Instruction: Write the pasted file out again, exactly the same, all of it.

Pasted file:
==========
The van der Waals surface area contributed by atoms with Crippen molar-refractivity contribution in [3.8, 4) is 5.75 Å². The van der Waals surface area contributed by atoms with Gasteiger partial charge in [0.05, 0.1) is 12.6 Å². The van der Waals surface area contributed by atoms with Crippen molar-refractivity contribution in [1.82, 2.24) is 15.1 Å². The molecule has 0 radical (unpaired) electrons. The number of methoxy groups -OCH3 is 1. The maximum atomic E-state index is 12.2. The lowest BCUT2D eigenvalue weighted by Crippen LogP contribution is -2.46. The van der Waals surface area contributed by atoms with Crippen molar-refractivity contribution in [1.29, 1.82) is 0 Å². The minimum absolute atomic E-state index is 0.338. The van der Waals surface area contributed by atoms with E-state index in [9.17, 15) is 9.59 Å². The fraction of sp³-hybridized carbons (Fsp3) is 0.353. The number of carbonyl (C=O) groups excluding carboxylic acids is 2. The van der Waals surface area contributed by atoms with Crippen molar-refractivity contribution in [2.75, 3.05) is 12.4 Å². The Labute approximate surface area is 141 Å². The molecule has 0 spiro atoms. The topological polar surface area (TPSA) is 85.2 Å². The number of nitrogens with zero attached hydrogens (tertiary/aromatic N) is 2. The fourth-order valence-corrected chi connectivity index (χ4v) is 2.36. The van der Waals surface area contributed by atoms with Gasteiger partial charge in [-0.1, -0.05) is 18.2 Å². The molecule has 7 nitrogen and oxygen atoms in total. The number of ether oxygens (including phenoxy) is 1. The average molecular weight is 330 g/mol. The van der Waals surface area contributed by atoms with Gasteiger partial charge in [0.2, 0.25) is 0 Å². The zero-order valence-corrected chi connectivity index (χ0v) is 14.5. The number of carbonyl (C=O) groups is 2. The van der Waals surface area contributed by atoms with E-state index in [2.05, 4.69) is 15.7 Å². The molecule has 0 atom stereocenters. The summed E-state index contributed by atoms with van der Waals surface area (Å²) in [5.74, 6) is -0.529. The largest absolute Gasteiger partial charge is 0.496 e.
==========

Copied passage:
The van der Waals surface area contributed by atoms with Crippen molar-refractivity contribution in [3.8, 4) is 5.75 Å². The van der Waals surface area contributed by atoms with Gasteiger partial charge in [0.05, 0.1) is 12.6 Å². The van der Waals surface area contributed by atoms with Crippen molar-refractivity contribution in [1.82, 2.24) is 15.1 Å². The molecule has 0 radical (unpaired) electrons. The number of methoxy groups -OCH3 is 1. The maximum atomic E-state index is 12.2. The lowest BCUT2D eigenvalue weighted by Crippen LogP contribution is -2.46. The van der Waals surface area contributed by atoms with Crippen molar-refractivity contribution in [1.29, 1.82) is 0 Å². The minimum absolute atomic E-state index is 0.338. The van der Waals surface area contributed by atoms with E-state index in [9.17, 15) is 9.59 Å². The fraction of sp³-hybridized carbons (Fsp3) is 0.353. The number of carbonyl (C=O) groups excluding carboxylic acids is 2. The van der Waals surface area contributed by atoms with Crippen molar-refractivity contribution in [2.75, 3.05) is 12.4 Å². The Labute approximate surface area is 141 Å². The molecule has 0 spiro atoms. The topological polar surface area (TPSA) is 85.2 Å². The number of nitrogens with zero attached hydrogens (tertiary/aromatic N) is 2. The fourth-order valence-corrected chi connectivity index (χ4v) is 2.36. The van der Waals surface area contributed by atoms with Gasteiger partial charge in [-0.1, -0.05) is 18.2 Å². The molecule has 7 nitrogen and oxygen atoms in total. The number of ether oxygens (including phenoxy) is 1. The average molecular weight is 330 g/mol. The van der Waals surface area contributed by atoms with Gasteiger partial charge in [0.2, 0.25) is 0 Å². The zero-order valence-corrected chi connectivity index (χ0v) is 14.5. The number of carbonyl (C=O) groups is 2. The van der Waals surface area contributed by atoms with E-state index in [2.05, 4.69) is 15.7 Å². The molecule has 0 atom stereocenters. The summed E-state index contributed by atoms with van der Waals surface area (Å²) in [5.74, 6) is -0.529. The largest absolute Gasteiger partial charge is 0.496 e.